Reviewed by Joan Hanna
“You give your feeling melodramatic names, grandiose status, because melodramatic and grandiose are how you’re feeling. You’re the most depressed person EVER, or, on the rare good days, the happiest—no, not the happy, ECSTATIC. There is no gray, there is only the blackest black and shimmering white. The white, for which you live, is like being illuminated by a God in whom you have long since stopped believing. The black is what you more often get.” (7)
Loud in the House of Myself: Memoir of a Strange Girl (January 2012) by Stacy Pershall is one of those rare gems of a memoir that reaches out with brutal honesty about the struggles of living with an either undiagnosed or under diagnosed mental health issue. If you’ve ever wrestled with anything in your life, even if it’s not to the extent of the author, you will find something to identify with in this book. Many times in memoir we can stand next to, in front of, or sometimes even above the narrator. This is not one of those books. This narrator will get inside of you. This voice trying to understand a mental health problem will ring so true you will not be able to put this book down.
There are so many things in Loud in the House of Myself that fascinated me. But I think the thing that rang true for me the most, was the bare honesty with which it was told. Pershall did not pretty herself up to write this book. She did not blame everyone around her for her mental health issues. She sat herself smack in the middle of her cutting, her bulimia, and her desperate attempts to self medicate her undiagnosed Borderline Personality Disorder. This to me, but not only this, was one of the most endearing aspects of this book. I didn’t want to save her, help her, tell her what she needed to know or what to do; I just simply wanted to take this journey in her shoes, and through her words, to see where it would take her. This is a rare gift in a writer; the ability to pull someone so completely into their story that the reader just wants to hear the writer’s voice.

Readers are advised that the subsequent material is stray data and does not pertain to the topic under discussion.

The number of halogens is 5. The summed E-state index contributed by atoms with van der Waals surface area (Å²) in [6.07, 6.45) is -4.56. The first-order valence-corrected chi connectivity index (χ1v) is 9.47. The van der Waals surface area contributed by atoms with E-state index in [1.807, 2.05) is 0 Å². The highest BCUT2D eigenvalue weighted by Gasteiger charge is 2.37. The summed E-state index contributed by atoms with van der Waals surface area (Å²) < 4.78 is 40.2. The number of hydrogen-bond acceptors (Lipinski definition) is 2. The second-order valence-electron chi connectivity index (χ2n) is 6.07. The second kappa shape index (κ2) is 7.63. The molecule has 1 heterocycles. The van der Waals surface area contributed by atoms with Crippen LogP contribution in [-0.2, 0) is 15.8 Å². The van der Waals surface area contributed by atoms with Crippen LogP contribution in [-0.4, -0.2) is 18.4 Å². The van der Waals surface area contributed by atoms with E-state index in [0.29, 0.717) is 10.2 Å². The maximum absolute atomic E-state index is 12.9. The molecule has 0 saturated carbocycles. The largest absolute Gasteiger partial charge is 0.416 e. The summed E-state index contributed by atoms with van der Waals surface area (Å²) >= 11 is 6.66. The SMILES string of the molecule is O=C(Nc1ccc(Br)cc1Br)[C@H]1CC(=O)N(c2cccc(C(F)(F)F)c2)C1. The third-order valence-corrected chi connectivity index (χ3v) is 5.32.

The other thing that I loved about this book is that it isn’t pretty. It’s strong. It’s in your face. It doesn’t try to whitewash anything and it’s well written. If you have had experiences in your life with people suffering from bulimia or Borderline Personality Disorder you will be able to bring something with you into this journey. If you have never had an experience with someone learning to live their lives while struggling with any type of disorder you won’t need anything but this book to understand a little better the frustration and the utter devastation of living your life trying to understand something that grabs a hold of you which you can’t control.
Loud in the House of Myself is a memoir that will take you inside Pershall’s journey. There is so much more to this book than I can even say here. The language is beautifully crafted. The dark episodes are written so well you will feel them on your skin. In her epilogue Pershall states: “I was the girl in whom most saw nothing and some saw everything (228).” I believe that Pershall has shown us everything in this book. Read it with an open mind. Read it with an open heart. But more importantly, pass this book on to someone you know who needs to hear the truth.
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